Maria Abe June 9, 2019 Service Agreement
The service agreement should include a statement of work, which identifies the project’s scope and the respective responsibilities of you and your client. Oftentimes, if conflict arises it’s because the scope wasn’t properly defined, which led you and your client to interpret scope differently. Watch out for scope creep!
Your company’s boilerplate service agreement should reflect the price structure that is most appropriate for your business. It should specifically state whether or not your company is compensated on a per-project (flat fee) basis or an hourly, weekly, or monthly fee basis. If you charge the same rates for all clients, then include these numbers in the contract; otherwise, you should leave blanks that can be filled in depending on your negotiations with each respective client.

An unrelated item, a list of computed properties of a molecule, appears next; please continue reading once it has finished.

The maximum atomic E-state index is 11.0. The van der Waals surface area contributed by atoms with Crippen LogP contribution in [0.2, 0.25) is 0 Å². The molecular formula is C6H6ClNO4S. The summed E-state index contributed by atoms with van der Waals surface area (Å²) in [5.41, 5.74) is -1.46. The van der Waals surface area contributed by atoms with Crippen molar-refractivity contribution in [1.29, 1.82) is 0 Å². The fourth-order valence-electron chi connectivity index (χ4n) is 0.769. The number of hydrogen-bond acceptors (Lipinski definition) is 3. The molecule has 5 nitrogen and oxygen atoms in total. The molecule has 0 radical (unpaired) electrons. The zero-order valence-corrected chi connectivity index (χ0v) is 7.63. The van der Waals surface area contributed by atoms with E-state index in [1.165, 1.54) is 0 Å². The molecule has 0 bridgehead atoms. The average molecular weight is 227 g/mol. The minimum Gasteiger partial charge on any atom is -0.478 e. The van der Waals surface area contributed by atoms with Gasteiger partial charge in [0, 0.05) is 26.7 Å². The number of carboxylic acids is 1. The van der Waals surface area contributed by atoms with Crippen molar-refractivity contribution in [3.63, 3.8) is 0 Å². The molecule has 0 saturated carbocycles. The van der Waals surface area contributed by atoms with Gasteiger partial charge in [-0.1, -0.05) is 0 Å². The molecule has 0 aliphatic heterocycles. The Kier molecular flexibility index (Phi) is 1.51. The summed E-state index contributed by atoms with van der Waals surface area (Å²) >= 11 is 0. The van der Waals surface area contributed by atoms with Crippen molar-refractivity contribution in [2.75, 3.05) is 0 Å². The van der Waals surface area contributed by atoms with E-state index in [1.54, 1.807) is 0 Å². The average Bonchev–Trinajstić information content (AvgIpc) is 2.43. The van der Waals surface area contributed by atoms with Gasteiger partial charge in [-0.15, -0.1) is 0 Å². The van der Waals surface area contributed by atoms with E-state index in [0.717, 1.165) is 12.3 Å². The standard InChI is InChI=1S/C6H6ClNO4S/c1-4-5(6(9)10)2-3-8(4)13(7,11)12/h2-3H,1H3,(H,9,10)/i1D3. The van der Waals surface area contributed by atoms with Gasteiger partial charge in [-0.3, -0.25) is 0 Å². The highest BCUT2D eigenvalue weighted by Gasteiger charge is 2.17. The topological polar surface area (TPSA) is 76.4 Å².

Make sure that your form service agreement is as favorable to your company as possible and accurately reflects your company’s objectives. Note that the purpose of your service agreement is to have a form document (sometimes referred to as a boilerplate document) that your company can use on a regular basis every time it takes on a new client.
It’s customary for service agreements to include provisions with respect to the protection of confidential information. This includes the safeguard of your business strategies, client lists, supplier information, trade secrets, and so forth. Note that a client might request that you adjust the confidentiality provisions so that they’re applied mutually, which is usually acceptable so long as all of your employees, contractors, and everyone else involved in your business handle all client information in compliance with the provision.